Six foods to eat for a better brain: walnuts, carrots, coffee
Tuesday 04 January 2011
Feeling a little foggy after all the holiday revelry? On January 3, health news website MyHealthNewsDaily.com reported on six foods that can boost your brain power, just in time to start the New Year mentally focused.
According to the article, foods high in compounds such as antioxidants and omega-3 fatty acids can improve brain health and memory.
1. Walnuts - They look like little brains and are packed with antioxidants, which researchers claim may combat the damage to brain cells' DNA caused by free radicals in our bodies. A 2009 rat study also found that diets in which nuts made up as little as two percent reversed signs of aging.
2. Carrots - They're not only good for your eyes but good for your brain. They contain high levels of a compound known as luteolin. A recent study published in the journal Nutrition found that luteolin reduces age-related memory deficits and inflammation in the brain. Other good sources: olive oil, peppers, and celery.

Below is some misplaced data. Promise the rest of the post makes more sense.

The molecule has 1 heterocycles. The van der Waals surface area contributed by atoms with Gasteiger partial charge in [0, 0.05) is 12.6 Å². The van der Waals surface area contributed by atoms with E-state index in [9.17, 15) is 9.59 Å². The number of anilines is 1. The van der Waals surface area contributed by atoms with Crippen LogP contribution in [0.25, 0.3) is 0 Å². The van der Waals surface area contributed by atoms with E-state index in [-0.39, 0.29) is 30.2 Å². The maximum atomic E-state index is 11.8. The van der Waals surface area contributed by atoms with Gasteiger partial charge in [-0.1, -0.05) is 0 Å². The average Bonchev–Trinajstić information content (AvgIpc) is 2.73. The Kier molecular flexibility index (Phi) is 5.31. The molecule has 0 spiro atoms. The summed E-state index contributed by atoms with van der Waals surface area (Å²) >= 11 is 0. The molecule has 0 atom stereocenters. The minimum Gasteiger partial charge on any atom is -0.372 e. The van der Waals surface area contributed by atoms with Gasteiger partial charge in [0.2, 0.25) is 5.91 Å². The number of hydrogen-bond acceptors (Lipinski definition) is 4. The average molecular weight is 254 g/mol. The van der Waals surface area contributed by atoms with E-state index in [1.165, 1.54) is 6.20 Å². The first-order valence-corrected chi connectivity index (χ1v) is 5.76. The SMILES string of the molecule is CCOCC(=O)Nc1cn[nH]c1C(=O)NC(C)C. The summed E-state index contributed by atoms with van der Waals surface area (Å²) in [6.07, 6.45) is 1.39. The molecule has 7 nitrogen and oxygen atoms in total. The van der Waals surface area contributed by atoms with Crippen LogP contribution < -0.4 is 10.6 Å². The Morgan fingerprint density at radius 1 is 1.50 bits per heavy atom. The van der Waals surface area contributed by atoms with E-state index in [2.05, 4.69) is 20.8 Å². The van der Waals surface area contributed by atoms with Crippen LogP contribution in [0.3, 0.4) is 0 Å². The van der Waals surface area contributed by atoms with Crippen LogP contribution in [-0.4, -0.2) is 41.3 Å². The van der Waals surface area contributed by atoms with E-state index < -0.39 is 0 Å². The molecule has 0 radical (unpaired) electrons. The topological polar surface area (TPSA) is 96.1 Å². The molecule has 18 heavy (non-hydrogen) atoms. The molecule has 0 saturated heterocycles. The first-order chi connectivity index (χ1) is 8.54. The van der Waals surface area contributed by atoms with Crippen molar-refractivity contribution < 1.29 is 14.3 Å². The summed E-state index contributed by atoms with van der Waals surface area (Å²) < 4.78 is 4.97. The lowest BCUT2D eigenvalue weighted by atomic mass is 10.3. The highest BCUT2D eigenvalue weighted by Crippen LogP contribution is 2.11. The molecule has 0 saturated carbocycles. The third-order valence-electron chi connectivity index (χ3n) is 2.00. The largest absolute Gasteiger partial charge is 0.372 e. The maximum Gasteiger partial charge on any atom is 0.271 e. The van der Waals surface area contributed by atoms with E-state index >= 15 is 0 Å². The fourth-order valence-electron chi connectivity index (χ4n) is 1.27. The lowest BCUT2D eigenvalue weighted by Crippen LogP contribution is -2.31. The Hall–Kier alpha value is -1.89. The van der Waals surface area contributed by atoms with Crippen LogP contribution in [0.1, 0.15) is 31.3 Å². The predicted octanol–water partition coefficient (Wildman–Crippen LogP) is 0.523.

3. Berries - In a 2009 report in the Journal of Nutrition, researchers examined a group of studies that showed fruits such as blueberries and strawberries can decrease a type of stress in cells associated with aging and increase the signaling capabilities in brains.
4. Fish - Some studies have shown that eating fish rich in omega-3 fatty acids could help slow typical cognitive decline that comes with age. The report cites a 2005 study that found that people 65 and older who ate two meals of fish a week for six years had a 13 percent decrease in cognitive decline, compared with people who didn't eat any fish regularly.
5. Coffee and tea - Caffeinated teas and coffees not only perk you up but studies have shown they may prevent Alzheimer's disease and improve cognitive function. In addition, according to a 2010 study, tea drinkers did better on tests on memory and information processing than non-tea drinkers did.
6. Spinach - It's loaded with vitamins C and E that help to improve cognitive abilities, according to the latest research. A 2000 study found that aging rats had some of their age-related memory and motor deficits reversed after eating a diet rich in spinach, strawberries, and blueberries.
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